Performer, Performance, and Class in Minstrelsy

CW: Images of blackface

Prior to the 1840s, performers of minstrelsy were depicted on sheet music and other performance advertisements in costume, with props, and simulating stereotypical aspects of African American life. The images featured white performers in blackface, and often in “dance-like” positions, emulating a dancing enslaved person.

In this representation, the performers are not depicted as someone giving a performance, but rather a “character”, which gives the impression that the performance is realistic and representative of the lives of enslaved people. This can be seen in an advertisement for a performance by Mr. T.D. Rice, a.k.a “The Original Jim Crow”. It can also be seen on the sheet music cover for “At a Georgia Campmeeting”.

Mr. T.D. Rice “The Original Jim Crow”

The Georgia Campmeeting Sheet Music

During and slightly after the 1840s, performers began to make their race and identity as a white minstrel performer more apparent and obvious. This was partially because of instances in which minstrel performers were attacked or shouted at by audiences believing they were actually Black and African American performers. Minstrel performers therefore began presenting themselves as respectable, middle class, white performers on sheet music and advertisements.

As seen in this advertisement, the performers are clearly distinguishing themselves from the act of performing, as they are presented both dressed as their “characters” in blackface and then once again in their normal attire (Fig. 3). 

Another reason for the change in presentation came with the arrival of European minstrel troupes, which were often made up of family members. One such family, known as the Tyrolese Minstrels, were known for their stance in which they were arranged in a straight line with their hands on their hips.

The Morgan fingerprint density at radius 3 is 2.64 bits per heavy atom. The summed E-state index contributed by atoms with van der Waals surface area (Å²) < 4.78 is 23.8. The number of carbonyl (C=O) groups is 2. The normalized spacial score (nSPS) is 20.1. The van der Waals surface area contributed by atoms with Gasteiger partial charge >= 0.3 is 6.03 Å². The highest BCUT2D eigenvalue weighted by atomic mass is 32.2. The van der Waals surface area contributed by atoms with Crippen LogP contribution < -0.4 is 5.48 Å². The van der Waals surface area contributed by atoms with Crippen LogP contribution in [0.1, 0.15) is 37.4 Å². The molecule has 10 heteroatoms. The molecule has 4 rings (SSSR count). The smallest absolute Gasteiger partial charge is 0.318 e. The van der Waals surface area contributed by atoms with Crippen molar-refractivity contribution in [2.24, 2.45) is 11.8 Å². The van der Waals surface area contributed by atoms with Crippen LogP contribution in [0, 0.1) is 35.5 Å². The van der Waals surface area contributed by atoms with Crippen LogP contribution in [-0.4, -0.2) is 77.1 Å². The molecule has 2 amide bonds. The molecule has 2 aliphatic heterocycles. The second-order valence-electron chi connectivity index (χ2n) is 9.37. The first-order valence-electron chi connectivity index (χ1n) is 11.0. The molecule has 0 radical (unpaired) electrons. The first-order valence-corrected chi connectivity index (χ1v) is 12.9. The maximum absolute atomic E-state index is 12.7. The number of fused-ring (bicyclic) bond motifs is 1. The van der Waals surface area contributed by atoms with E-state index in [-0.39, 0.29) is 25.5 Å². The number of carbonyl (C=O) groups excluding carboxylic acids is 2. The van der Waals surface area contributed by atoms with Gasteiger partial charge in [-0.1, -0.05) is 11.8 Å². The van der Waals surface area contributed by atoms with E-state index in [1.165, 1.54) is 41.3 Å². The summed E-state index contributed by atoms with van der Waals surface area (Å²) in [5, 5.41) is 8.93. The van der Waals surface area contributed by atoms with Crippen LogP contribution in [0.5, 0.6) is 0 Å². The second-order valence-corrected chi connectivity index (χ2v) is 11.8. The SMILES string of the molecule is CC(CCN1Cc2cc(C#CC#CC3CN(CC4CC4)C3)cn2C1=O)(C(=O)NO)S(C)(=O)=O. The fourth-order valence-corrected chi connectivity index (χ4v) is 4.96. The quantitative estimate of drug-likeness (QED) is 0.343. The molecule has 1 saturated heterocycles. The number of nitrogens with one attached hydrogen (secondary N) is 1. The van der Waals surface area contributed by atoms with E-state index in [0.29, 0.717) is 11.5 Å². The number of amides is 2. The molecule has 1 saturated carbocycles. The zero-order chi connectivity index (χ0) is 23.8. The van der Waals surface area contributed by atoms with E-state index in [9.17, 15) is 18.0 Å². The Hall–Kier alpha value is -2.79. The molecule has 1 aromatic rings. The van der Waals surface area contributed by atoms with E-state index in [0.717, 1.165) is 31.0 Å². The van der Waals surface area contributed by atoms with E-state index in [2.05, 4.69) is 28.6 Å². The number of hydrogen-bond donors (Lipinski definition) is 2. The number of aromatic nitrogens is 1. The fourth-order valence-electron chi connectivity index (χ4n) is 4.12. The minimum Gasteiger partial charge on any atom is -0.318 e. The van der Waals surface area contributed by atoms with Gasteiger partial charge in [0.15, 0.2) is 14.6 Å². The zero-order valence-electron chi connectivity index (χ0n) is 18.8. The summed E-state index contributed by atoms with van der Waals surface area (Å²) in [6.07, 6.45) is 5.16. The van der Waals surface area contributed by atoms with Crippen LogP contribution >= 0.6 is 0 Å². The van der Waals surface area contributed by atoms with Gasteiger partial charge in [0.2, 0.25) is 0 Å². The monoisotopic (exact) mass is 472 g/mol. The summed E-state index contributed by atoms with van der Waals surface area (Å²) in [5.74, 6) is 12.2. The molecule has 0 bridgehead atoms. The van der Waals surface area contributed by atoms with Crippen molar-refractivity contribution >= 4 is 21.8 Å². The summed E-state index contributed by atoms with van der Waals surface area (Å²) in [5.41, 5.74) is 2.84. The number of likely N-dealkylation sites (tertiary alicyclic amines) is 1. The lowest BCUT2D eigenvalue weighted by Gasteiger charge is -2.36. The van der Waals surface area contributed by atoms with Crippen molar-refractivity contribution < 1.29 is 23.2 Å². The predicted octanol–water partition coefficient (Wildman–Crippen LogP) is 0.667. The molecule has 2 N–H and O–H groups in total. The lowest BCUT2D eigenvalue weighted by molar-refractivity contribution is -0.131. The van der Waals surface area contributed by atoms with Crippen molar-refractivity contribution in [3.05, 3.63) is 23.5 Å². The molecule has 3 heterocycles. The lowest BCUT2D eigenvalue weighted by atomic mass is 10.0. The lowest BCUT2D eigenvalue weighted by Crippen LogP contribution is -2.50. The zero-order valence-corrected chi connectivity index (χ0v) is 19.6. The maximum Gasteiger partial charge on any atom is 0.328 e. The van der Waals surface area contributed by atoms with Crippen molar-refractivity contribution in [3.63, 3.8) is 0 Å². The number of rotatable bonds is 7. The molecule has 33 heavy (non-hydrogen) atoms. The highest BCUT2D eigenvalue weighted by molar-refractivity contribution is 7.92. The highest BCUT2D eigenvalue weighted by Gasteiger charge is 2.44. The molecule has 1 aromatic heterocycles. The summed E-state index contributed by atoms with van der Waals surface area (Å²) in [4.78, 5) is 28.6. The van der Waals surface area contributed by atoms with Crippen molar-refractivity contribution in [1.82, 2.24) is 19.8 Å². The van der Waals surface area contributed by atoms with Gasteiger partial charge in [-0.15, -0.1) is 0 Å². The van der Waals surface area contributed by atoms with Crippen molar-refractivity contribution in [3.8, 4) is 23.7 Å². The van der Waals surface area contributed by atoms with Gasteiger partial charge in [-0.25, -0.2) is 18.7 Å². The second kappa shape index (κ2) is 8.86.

Rainer Family

This stance made the divide between performer and performance much more clear, as the forward stance alluded to the existence of an audience for the performers. 

You’ll notice in this picture that the performers are not in blackface. Some well-known European minstrel troupes didn’t use blackface in the visual sense, but instead opted for an aural blackface in their style of singing and appropriation of the music they sang.

In further research, one might compare this depiction of African Americans and Black people to that of jazz musicians in the 1900s, as minstrelsy and jazz are both regarded as “purely American” art forms that have their own complex relationships with race and racism in America.

It is also worth noting that minstrelsy and minstrel sheet music occurred in two different spaces and reflected the economic class it appealed to at the time. Minstrelsy was originally for the working-class, and the space it was performed in, public halls, reflected that. However, around the time that minstrel performers began to distance themselves from the act of performing, minstrelsy became more popular in more “domestic” middle-class settings.



Dunson, S. “The Minstrel in the Parlor: Nineteenth-Century Sheet Music and the Domestication of Blackface Minstrelsy.” American transcendental quarterly (Hartford, Conn.) 16.4 (2002): 241–256. Print.

Foster, Daniel H. “Sheet Music Iconography and Music in the History of Transatlantic Minstrelsy.” Modern language quarterly (Seattle) 70.1 (2009): 147–161. Web.

Sheet Music Consortium


Leave a Reply